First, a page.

St. Thomas

Episcopal Church

of Diamondhead


Chalicers and Lectors

Chalicers, who vest for services and are part of the processions, assist in distributing the wine during communion, and serve as needed at the altar.  Lectors, who prepare in advance, read assigned passages from Scripture during worship services.

Lay Eucharistic Visitors

Lay Eucharistic Visitors are volunteers who take communion to the homebound or hospitalized who cannot attend Sunday services.  Lay Eucharistic Visitors are licensed by the diocese.

Guidelines for Lectors

All scripture is inspired by God and is useful 
for teaching, for reproof, for correction, and
for training in righteousness. -2 Timothy 3:16

The Word of God

The Word of God, contained in the Scripture we read each Sunday, is the way through which we understand the relationship between the Bible and our God who revealed it to us.

While Scripture contains history, it is not a history lesson. While it
contains stories, it is not just stories. God’s Word is a living and dy-
namic presence in our lives, and through it, as you read it, God
speaks to his people.

The Lector and the Word

Therefore we thank you for undertaking the work of a Lector. As you respond to God’s call to the ministry of reading and proclaiming his Word, you have an important responsibility in our worship services.

As a Lector, you enter into a relationship with God’s Word as revealed in sacred Scripture, and you take upon yourself the duty and privilege of bringing the printed word to life for the benefit of others.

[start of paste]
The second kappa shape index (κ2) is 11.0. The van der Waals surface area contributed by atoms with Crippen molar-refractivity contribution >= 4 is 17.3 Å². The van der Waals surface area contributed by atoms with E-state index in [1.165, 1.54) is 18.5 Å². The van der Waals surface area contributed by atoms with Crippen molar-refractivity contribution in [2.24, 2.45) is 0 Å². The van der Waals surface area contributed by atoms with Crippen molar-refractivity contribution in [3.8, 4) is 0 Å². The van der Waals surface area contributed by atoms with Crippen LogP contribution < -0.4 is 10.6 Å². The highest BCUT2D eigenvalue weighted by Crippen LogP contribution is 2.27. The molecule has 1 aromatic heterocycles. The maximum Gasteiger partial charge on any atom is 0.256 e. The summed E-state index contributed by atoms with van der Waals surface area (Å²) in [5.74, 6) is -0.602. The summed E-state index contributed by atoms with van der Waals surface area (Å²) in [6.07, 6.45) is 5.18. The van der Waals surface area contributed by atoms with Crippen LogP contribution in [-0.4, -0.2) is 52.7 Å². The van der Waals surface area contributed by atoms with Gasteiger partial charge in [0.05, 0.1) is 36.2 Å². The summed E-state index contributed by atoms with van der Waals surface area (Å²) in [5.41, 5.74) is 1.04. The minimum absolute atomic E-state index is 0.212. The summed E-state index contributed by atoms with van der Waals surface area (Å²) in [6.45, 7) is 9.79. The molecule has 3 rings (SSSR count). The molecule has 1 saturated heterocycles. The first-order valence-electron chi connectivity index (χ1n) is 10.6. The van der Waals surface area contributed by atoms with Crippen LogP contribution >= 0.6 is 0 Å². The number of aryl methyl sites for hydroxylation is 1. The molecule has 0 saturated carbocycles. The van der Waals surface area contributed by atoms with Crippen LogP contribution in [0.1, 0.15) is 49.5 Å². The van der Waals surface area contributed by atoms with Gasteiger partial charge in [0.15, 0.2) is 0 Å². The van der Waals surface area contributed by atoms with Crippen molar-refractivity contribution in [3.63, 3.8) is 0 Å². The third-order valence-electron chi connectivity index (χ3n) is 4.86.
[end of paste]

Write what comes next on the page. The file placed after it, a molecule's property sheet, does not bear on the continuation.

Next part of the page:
When you stand at the lectern on Sunday morning, you give voice to ancient words that heal, strengthen, encourage, proclaim, and exhort. In a very real sense you do what the prophets once did. You, in the tradition of John the Baptist, help to prepare the way for the Lord.

The Work of the Lector

The Lector’s task is both simple and complex. You read Scripture to
the congregation, but you also present it to them for their understanding. Your work requires some preparation.

Your purpose is to convey the meaning intended by the original writers of Scripture, who were inspired by the Holy Spirit. Your reading should help edify and enlighten listeners about the attitudes and feelings of those early Jews and Christians as they wrote the original texts.

In doing this you bring God among us on Sunday morning. It is an
important responsibility, and the way in which you approach and perform this task should reflect its holy nature. 

The Four "P's" of Effective Reading

Scripture should not be read for the first time at the lectern on
Sunday morning. A Lector’s schedule is prepared prior to each
month, and you will know when you are scheduled to read during
the following month. The schedule is emailed to all readers, in the newsletter, and on the home page of the website.

The following steps should be considered in connection with your
responsibility to effectively read Scripture:

Prayer.  After you know you will be reading, it is helpful to review the text and pray for guidance from the Holy Spirit to open its meaning to you, and to guide you as you begin to prepare.

Preparation.  Read the text several times in advance as you discern its meaning and significance. If you have questions, you might consult secondary sources for additional perspectives. These include footnotes in your Bible, commentaries from the church library, the internet, and other resources the church can provide.